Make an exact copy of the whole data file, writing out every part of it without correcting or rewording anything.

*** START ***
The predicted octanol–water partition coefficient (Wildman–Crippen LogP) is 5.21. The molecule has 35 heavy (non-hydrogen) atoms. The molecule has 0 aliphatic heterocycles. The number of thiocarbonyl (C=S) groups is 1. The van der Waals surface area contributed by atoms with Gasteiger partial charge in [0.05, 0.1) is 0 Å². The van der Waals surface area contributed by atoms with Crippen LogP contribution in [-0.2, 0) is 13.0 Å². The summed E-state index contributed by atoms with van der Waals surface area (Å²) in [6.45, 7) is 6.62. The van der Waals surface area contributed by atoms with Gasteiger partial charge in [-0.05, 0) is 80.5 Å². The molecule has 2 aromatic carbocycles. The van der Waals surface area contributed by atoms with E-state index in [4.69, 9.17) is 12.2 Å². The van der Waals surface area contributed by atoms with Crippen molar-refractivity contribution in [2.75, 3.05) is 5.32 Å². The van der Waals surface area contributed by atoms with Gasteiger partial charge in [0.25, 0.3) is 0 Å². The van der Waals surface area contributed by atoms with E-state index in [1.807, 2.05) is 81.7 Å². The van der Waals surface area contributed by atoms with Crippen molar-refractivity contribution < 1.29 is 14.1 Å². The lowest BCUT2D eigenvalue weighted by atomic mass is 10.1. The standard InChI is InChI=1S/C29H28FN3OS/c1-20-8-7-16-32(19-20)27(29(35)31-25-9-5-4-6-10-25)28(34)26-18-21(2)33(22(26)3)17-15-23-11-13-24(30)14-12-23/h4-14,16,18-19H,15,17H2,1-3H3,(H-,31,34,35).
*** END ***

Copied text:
The predicted octanol–water partition coefficient (Wildman–Crippen LogP) is 5.21. The molecule has 35 heavy (non-hydrogen) atoms. The molecule has 0 aliphatic heterocycles. The number of thiocarbonyl (C=S) groups is 1. The van der Waals surface area contributed by atoms with Gasteiger partial charge in [0.05, 0.1) is 0 Å². The van der Waals surface area contributed by atoms with Crippen LogP contribution in [-0.2, 0) is 13.0 Å². The summed E-state index contributed by atoms with van der Waals surface area (Å²) in [6.45, 7) is 6.62. The van der Waals surface area contributed by atoms with Gasteiger partial charge in [-0.05, 0) is 80.5 Å². The molecule has 2 aromatic carbocycles. The van der Waals surface area contributed by atoms with E-state index in [4.69, 9.17) is 12.2 Å². The van der Waals surface area contributed by atoms with Crippen molar-refractivity contribution in [2.75, 3.05) is 5.32 Å². The van der Waals surface area contributed by atoms with Gasteiger partial charge in [0.25, 0.3) is 0 Å². The van der Waals surface area contributed by atoms with E-state index in [1.807, 2.05) is 81.7 Å². The van der Waals surface area contributed by atoms with Crippen molar-refractivity contribution < 1.29 is 14.1 Å². The lowest BCUT2D eigenvalue weighted by atomic mass is 10.1. The standard InChI is InChI=1S/C29H28FN3OS/c1-20-8-7-16-32(19-20)27(29(35)31-25-9-5-4-6-10-25)28(34)26-18-21(2)33(22(26)3)17-15-23-11-13-24(30)14-12-23/h4-14,16,18-19H,15,17H2,1-3H3,(H-,31,34,35).